Acquisition and “roll-up” is a common growth and diversification strategy for many midmarket businesses. Such a strategy offers the potential for rapid growth, economies of scale (both cost and revenue), and the chance to diversify across geographies or customers and build a strategically superior position. In highly fragmented industries that are consolidating, it can also offer arbitrage opportunities.
However, the challenges of a roll-up strategy are real and many (see sidebar). War stories abound with examples of integrations gone awry — customers lost, valuable team members lost, cost overruns, synergies never truly realized. Moreover, a failure to successfully integrate an initial acquisition can compromise the overall roll-up strategy, undermining stakeholder confidence and discouraging the next round of merger partners from taking the risk.
These challenges are most acute for midmarket acquirers because, while integrations can be complex regardless of size, small and midsize firms typically lack integration capabilities and capacity. For example, the vast majority of midmarket companies do not have a built-in team dedicated to shepherding an acquisition through to completion. Indeed, they typically have few employees who have ever been part of an integration effort. Moreover, midmarket management teams often run lean and simply do not have the capacity to manage and grow the core business while simultaneously driving an integration program.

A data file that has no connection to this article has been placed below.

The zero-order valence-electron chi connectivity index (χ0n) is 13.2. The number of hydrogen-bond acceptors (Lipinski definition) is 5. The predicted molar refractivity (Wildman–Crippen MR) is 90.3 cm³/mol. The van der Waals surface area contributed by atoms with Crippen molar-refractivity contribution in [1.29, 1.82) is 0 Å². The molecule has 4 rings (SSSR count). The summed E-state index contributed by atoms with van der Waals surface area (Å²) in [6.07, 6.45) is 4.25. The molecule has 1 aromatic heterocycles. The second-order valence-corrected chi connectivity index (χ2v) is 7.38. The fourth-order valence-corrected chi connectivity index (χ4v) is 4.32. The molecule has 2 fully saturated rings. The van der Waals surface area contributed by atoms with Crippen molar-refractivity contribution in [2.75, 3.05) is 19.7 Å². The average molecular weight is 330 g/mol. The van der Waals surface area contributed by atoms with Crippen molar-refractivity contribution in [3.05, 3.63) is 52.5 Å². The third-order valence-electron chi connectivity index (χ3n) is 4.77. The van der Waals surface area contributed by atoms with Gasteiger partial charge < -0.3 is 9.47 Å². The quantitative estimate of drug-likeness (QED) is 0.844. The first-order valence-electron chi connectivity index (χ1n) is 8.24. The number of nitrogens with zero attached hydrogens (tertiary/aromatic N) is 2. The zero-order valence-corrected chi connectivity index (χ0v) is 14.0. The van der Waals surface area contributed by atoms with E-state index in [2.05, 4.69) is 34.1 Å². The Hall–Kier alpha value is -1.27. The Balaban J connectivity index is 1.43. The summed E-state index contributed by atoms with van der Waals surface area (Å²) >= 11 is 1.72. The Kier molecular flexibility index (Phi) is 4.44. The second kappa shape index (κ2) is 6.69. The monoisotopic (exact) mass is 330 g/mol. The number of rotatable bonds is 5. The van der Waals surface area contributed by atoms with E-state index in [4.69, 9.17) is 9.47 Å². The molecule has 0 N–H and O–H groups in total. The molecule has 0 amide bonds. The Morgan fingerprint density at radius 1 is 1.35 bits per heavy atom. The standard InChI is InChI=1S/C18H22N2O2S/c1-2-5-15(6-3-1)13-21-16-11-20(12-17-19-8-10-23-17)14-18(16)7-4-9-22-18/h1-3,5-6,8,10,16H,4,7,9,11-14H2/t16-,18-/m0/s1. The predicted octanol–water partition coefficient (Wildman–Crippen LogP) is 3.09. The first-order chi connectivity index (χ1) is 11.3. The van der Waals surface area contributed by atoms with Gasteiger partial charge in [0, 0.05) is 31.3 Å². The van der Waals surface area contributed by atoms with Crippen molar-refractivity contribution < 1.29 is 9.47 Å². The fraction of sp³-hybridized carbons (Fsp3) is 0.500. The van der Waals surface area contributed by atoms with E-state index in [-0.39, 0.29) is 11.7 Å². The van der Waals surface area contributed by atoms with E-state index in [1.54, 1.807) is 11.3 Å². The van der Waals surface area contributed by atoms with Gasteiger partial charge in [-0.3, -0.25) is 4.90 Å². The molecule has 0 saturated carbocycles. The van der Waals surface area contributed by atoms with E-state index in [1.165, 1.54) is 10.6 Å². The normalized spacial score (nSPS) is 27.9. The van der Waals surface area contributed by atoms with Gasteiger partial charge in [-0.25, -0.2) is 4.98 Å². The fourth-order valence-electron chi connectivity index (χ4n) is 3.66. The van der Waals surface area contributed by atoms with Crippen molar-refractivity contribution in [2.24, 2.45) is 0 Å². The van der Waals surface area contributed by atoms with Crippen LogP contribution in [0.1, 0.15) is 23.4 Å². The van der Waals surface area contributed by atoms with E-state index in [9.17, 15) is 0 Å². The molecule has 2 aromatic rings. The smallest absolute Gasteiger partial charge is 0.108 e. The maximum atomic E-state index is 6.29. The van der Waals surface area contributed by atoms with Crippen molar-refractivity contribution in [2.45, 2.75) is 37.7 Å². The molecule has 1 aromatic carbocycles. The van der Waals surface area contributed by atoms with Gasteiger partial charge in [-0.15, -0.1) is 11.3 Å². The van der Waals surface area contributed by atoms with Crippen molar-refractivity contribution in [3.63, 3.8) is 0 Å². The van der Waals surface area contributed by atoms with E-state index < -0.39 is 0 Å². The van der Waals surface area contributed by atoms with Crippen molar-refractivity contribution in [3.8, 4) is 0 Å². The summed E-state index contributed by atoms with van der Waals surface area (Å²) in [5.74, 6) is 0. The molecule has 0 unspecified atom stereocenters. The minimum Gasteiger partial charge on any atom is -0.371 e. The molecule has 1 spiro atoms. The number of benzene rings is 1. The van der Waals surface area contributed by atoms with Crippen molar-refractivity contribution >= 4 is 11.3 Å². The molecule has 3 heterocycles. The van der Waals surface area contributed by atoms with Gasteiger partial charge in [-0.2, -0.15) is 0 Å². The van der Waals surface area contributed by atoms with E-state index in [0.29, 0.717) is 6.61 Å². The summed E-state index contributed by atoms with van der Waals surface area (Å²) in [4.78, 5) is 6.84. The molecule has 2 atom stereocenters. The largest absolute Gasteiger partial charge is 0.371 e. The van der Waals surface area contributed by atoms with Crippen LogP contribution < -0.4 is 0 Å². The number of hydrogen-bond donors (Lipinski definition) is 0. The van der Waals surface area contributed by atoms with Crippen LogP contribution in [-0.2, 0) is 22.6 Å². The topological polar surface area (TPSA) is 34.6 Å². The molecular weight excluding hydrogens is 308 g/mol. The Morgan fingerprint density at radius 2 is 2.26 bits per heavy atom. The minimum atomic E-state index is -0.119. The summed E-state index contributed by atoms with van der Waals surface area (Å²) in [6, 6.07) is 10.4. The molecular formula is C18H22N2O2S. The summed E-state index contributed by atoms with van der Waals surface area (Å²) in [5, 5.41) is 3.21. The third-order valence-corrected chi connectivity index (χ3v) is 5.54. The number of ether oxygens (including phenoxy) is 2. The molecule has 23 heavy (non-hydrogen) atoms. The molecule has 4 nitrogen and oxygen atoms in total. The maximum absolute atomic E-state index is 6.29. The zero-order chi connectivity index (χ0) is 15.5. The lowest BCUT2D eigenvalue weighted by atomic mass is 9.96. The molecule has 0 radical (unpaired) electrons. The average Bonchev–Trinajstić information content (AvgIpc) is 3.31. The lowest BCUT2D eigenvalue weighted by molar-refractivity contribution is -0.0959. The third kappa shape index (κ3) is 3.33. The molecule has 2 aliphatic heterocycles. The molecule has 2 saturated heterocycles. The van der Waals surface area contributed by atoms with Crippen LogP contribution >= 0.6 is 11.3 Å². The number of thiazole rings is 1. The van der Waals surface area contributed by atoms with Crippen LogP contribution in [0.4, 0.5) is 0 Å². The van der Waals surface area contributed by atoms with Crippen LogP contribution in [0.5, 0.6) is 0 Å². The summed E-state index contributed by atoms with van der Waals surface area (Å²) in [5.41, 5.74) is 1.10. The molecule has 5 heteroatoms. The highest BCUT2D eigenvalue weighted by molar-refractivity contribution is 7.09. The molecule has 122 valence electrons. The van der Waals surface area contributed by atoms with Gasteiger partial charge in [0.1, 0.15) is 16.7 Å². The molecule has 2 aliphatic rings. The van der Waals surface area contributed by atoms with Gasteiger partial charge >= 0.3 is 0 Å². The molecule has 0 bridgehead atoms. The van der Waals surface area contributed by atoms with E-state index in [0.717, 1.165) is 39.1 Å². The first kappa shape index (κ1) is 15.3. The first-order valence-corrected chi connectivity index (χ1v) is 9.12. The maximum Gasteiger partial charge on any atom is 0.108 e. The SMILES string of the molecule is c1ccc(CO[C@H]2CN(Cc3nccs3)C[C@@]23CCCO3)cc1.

So, what do you do if you and your team don’t have extensive experience with managing an integration process? How can you be sure that you can achieve all the objectives of the integration and realize all the synergies? How can you be sure you won’t destroy value at the company you’re acquiring?
At L.E.K. Consulting, we have developed a process for quickly and efficiently establishing a merger integration “engine” for our midmarket clients. L.E.K.’s Rapid Integration Deployment process, or RID, enables a rigorous integration process that can be readily deployed for midsize businesses, and it’s fast. It is built on our years of merger integration experience (with businesses large and small) but is customized to meet the particular needs of midsize businesses.
Establish the foundation
It is critical to rapidly set the tone and structure of the integration. Clear integration principles and guidelines ensure that the teams prioritize activities in the right manner and enable decision-making to happen freely and in line with overall objectives. Establishing baseline synergies (cost and revenue) early gives immediate focus and ensures absolute clarity about what must be achieved and how success will be measured. From here, the work needs to be sufficiently organized by establishing the integration program’s overall governance and — critically — by defining the appropriate workstreams and ensuring that the right people are formally assigned responsibilities across the whole integration program.
L.E.K. can accelerate this process by bringing to the table typical structures for an integration effort and leveraging our deep experience in synergy drivers across many functions and industries.
Develop the workstream plans
Before the integration work can be truly done, the integration plans must be developed — “plan the work, and then work the plan.” This is often the hardest part of an integration effort for a midmarket business: The team must determine what integration priorities need to be planned and how to develop rich plans.